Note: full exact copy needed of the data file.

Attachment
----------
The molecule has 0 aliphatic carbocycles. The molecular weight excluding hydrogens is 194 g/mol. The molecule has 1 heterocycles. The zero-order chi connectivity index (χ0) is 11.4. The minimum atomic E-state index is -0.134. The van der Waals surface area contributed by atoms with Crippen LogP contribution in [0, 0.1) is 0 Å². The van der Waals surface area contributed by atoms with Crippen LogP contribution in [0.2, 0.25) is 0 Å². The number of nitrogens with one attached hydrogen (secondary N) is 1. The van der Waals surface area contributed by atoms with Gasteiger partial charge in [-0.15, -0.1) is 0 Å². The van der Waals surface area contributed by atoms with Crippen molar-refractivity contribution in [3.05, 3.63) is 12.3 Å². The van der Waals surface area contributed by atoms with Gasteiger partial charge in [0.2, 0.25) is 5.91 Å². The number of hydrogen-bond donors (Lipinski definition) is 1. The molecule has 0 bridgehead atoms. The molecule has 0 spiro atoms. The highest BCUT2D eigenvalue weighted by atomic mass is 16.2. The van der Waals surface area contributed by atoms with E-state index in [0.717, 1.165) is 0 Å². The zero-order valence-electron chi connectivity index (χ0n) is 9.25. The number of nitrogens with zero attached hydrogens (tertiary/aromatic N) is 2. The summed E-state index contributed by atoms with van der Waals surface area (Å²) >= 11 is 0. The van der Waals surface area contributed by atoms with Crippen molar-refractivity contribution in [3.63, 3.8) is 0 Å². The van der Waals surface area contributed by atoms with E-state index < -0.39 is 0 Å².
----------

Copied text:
The molecule has 0 aliphatic carbocycles. The molecular weight excluding hydrogens is 194 g/mol. The molecule has 1 heterocycles. The zero-order chi connectivity index (χ0) is 11.4. The minimum atomic E-state index is -0.134. The van der Waals surface area contributed by atoms with Crippen LogP contribution in [0, 0.1) is 0 Å². The van der Waals surface area contributed by atoms with Crippen LogP contribution in [0.2, 0.25) is 0 Å². The number of nitrogens with one attached hydrogen (secondary N) is 1. The van der Waals surface area contributed by atoms with Gasteiger partial charge in [-0.15, -0.1) is 0 Å². The van der Waals surface area contributed by atoms with Crippen molar-refractivity contribution in [3.05, 3.63) is 12.3 Å². The van der Waals surface area contributed by atoms with Gasteiger partial charge in [0.2, 0.25) is 5.91 Å². The number of hydrogen-bond donors (Lipinski definition) is 1. The molecule has 0 bridgehead atoms. The molecule has 0 spiro atoms. The highest BCUT2D eigenvalue weighted by atomic mass is 16.2. The van der Waals surface area contributed by atoms with E-state index in [0.717, 1.165) is 0 Å². The zero-order valence-electron chi connectivity index (χ0n) is 9.25. The number of nitrogens with zero attached hydrogens (tertiary/aromatic N) is 2. The summed E-state index contributed by atoms with van der Waals surface area (Å²) >= 11 is 0. The van der Waals surface area contributed by atoms with Crippen molar-refractivity contribution in [3.63, 3.8) is 0 Å². The van der Waals surface area contributed by atoms with E-state index < -0.39 is 0 Å².